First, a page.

Bleats

The Music Industry Isn't Done Yet, You Hold The Power

"We're in a crisis now."

As lockdowns slowly begin to ease, and the light at the end of the COVID-19 tunnel gets brighter, the sheer impact of the pandemic is becoming increasingly evident. Strict government restrictions have resulted in record job losses and business closures, seeing entire industries reach the brink of collapse – including music and the arts.

We spoke to Poppy Reid, the Managing Editor of Rolling Stone Magazine on the most recent episode of It’s Been A Day For… about how COVID-19 has impacted the music industry, what the future of music might look like, and how we can keep supporting local bands and businesses through these challenging times. LISTEN BELOW:

“I think the music industry has been hit incredibly hard,” Reid said. “Just from a publishing perspective at BRAG Media…we actually lost $1 million in the first three days of it hitting.”

Reid acknowledged that while the big music conglomerates will likely survive the economic impact of the pandemic, music fans and their favourite artists have been left high and dry. More than anything, she takes issue with the lack of government support the music industry has received. 

“Early this year, we had the bushfire crisis and then flooding – Australia had a terrible run. The music industry was really there to support them. The entertainment industry as a whole raised tens of millions of dollars for the firies,” she said. “Then, when it came our turn, we’re in a crisis now and we need a government bailout, they gave us $27 million for the arts, and $10 million of that went to Support Act, the music industry charity.” 

It might sound like a lot of money, but Reid said, “putting into perspective how little that is, in 2018, the live music sector contributed $2.2 billion in ticket sales to the Australian economy.” 

In terms of how the music industry has adapted to the fallout of COVID-19, Reid said things like socially-distanced and drive-in live shows are a start, but platforms like TikTok have had a significant impact on music streams. Quoting social media personality Gary Vaynerchuk, Reid said, “a viral challenge using a snippet of a song will outperform a $400 million media campaign.” 

During our chat with Reid, we also spoke about the importance of diversity in the industry, inspiring women working in music, fan culture, and why launching a music publication amidst the pandemic is actually fulfilling a growing need for authentic and tangible content.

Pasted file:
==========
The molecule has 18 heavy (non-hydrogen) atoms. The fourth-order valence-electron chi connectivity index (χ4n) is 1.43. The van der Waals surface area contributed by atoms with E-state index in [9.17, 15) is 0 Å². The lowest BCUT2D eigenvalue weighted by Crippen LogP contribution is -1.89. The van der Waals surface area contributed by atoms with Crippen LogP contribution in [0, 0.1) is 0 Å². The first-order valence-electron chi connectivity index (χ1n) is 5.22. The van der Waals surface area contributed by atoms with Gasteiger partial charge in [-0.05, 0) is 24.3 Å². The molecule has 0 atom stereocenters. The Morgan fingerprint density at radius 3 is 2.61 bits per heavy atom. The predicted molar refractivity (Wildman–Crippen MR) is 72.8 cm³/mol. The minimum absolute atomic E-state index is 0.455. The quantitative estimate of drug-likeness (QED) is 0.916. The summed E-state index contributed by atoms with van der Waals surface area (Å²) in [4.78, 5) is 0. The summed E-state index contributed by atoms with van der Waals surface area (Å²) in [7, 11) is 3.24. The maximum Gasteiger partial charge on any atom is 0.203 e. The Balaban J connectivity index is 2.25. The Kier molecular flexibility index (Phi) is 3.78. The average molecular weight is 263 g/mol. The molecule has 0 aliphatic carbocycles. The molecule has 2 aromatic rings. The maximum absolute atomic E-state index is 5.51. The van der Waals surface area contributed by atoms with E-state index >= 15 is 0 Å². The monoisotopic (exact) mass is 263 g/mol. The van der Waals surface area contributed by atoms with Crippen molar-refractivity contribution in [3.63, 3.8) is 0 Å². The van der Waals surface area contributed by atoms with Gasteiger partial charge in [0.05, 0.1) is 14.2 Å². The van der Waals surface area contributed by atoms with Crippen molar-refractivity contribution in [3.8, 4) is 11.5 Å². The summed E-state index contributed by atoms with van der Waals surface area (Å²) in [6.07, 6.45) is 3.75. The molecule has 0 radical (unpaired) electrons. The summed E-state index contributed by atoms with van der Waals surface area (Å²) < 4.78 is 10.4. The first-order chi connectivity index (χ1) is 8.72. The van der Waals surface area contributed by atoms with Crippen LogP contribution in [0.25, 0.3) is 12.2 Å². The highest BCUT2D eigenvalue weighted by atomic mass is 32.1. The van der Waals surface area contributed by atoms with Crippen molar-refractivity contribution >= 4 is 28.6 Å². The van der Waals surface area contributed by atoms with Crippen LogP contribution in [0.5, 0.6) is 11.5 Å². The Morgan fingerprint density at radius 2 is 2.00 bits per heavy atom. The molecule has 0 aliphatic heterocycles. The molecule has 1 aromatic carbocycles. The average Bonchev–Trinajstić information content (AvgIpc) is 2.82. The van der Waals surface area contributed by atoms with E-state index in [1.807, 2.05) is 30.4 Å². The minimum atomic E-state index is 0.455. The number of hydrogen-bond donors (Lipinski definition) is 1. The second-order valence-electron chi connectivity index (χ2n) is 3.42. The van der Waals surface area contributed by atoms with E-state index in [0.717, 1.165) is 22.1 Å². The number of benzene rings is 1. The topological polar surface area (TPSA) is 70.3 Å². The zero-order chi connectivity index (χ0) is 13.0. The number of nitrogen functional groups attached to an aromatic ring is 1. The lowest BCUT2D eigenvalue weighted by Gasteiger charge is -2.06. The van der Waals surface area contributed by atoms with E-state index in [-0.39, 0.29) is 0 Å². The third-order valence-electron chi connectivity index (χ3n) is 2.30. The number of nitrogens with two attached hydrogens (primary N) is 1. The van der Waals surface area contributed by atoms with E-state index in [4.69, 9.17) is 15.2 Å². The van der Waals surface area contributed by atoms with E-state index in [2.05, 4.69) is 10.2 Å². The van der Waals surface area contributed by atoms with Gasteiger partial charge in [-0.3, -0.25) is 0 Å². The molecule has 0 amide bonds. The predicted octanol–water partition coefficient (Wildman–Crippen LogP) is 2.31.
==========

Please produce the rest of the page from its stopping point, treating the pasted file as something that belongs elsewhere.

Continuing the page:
In terms of how we can support the live music industry as lockdowns are still lifting, Reid said, “if there’s a concert coming up, buy the ticket now…and get on the merch train.”

Poppy’s passion for the music industry and supporting all the amazing and talented people who are part of it is inspiring to say the least. Together we can support them as we continue the long road out of these unprecedented times.

Looking Back, ‘Never Been Kissed’ Was Actually A Really Messed Up Film

Iconic, but incredibly problematic.

Everyone knows those iconic films that you can rewatch time and time again and never get sick of. However, there are just as many flicks that – when you watch them in hindsight – are actually pretty messed up. Case in point: the 1999 rom-com Never Been Kissed.

If you haven’t seen the film, go and watch it immediately – stuck in isolation, you really have no excuses. If you have seen it, you’ll fondly remember it stars Drew Barrymore as Josie Geller, a 25-year-old journo who has never had a real relationship.

Speaking of iconic ’00s films, hear about Legally Blonde 3 below:

When she’s assigned to do an undercover report about the real lives of highschool students, things get interesting. Josie finds herself suffering the same kind of bullying she endured when she was at school and has a number of humiliating encounters with the ‘cool kids.’

During Josie’s time posing as an undercover high school student, she develops a crush on her English teacher, Sam Coulson played by Michael Vartan. Spoiler alert: Josie’s blows her cover at the high school prom, writes her story, and invites Mr. Coulson to come and kiss her in the middle of the school’s baseball field. He comes, he kisses her, the entire city says “awwww” and everyone lives happily ever after.